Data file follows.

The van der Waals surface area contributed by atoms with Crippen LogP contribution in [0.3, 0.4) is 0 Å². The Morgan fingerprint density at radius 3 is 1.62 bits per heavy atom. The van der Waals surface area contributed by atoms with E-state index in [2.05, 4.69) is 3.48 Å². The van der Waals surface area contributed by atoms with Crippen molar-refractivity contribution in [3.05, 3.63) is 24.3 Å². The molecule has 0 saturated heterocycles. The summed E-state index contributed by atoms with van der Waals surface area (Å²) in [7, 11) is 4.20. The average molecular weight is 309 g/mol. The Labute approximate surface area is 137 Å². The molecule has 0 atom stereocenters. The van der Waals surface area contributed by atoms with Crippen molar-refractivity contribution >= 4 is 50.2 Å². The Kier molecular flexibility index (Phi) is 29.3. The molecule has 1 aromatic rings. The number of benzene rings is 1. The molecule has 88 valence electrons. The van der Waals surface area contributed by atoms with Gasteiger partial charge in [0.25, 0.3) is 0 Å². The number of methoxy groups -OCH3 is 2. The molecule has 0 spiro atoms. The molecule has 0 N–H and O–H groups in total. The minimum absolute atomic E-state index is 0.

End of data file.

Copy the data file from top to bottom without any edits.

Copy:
The van der Waals surface area contributed by atoms with Crippen LogP contribution in [0.3, 0.4) is 0 Å². The Morgan fingerprint density at radius 3 is 1.62 bits per heavy atom. The van der Waals surface area contributed by atoms with E-state index in [2.05, 4.69) is 3.48 Å². The van der Waals surface area contributed by atoms with Crippen molar-refractivity contribution in [3.05, 3.63) is 24.3 Å². The molecule has 0 saturated heterocycles. The summed E-state index contributed by atoms with van der Waals surface area (Å²) in [7, 11) is 4.20. The average molecular weight is 309 g/mol. The Labute approximate surface area is 137 Å². The molecule has 0 atom stereocenters. The van der Waals surface area contributed by atoms with Crippen molar-refractivity contribution >= 4 is 50.2 Å². The Kier molecular flexibility index (Phi) is 29.3. The molecule has 1 aromatic rings. The number of benzene rings is 1. The molecule has 88 valence electrons. The van der Waals surface area contributed by atoms with Gasteiger partial charge in [0.25, 0.3) is 0 Å². The number of methoxy groups -OCH3 is 2. The molecule has 0 spiro atoms. The molecule has 0 N–H and O–H groups in total. The minimum absolute atomic E-state index is 0.